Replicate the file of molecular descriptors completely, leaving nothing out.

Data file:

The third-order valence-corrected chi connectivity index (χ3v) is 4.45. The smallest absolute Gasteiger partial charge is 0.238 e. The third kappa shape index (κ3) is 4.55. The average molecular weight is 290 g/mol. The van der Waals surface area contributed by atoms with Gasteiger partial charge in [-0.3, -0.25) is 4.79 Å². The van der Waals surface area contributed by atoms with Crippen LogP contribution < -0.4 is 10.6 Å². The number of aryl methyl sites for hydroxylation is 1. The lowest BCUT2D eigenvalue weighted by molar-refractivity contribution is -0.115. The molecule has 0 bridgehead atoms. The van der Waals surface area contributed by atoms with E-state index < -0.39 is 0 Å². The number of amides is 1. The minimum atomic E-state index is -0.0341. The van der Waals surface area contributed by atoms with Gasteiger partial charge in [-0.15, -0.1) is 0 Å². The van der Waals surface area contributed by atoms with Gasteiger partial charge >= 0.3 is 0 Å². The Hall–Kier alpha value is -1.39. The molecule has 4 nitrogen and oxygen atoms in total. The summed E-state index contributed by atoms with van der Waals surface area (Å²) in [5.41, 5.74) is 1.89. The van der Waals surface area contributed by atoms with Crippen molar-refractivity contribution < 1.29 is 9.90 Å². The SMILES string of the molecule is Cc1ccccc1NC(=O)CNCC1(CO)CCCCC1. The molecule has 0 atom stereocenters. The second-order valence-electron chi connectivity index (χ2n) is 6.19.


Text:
The third-order valence-corrected chi connectivity index (χ3v) is 4.45. The smallest absolute Gasteiger partial charge is 0.238 e. The third kappa shape index (κ3) is 4.55. The average molecular weight is 290 g/mol. The van der Waals surface area contributed by atoms with Gasteiger partial charge in [-0.3, -0.25) is 4.79 Å². The van der Waals surface area contributed by atoms with Crippen LogP contribution < -0.4 is 10.6 Å². The number of aryl methyl sites for hydroxylation is 1. The lowest BCUT2D eigenvalue weighted by molar-refractivity contribution is -0.115. The molecule has 0 bridgehead atoms. The van der Waals surface area contributed by atoms with E-state index < -0.39 is 0 Å². The number of amides is 1. The minimum atomic E-state index is -0.0341. The van der Waals surface area contributed by atoms with Gasteiger partial charge in [-0.15, -0.1) is 0 Å². The van der Waals surface area contributed by atoms with Gasteiger partial charge >= 0.3 is 0 Å². The Hall–Kier alpha value is -1.39. The molecule has 4 nitrogen and oxygen atoms in total. The summed E-state index contributed by atoms with van der Waals surface area (Å²) in [5.41, 5.74) is 1.89. The van der Waals surface area contributed by atoms with Crippen molar-refractivity contribution < 1.29 is 9.90 Å². The SMILES string of the molecule is Cc1ccccc1NC(=O)CNCC1(CO)CCCCC1. The molecule has 0 atom stereocenters. The second-order valence-electron chi connectivity index (χ2n) is 6.19.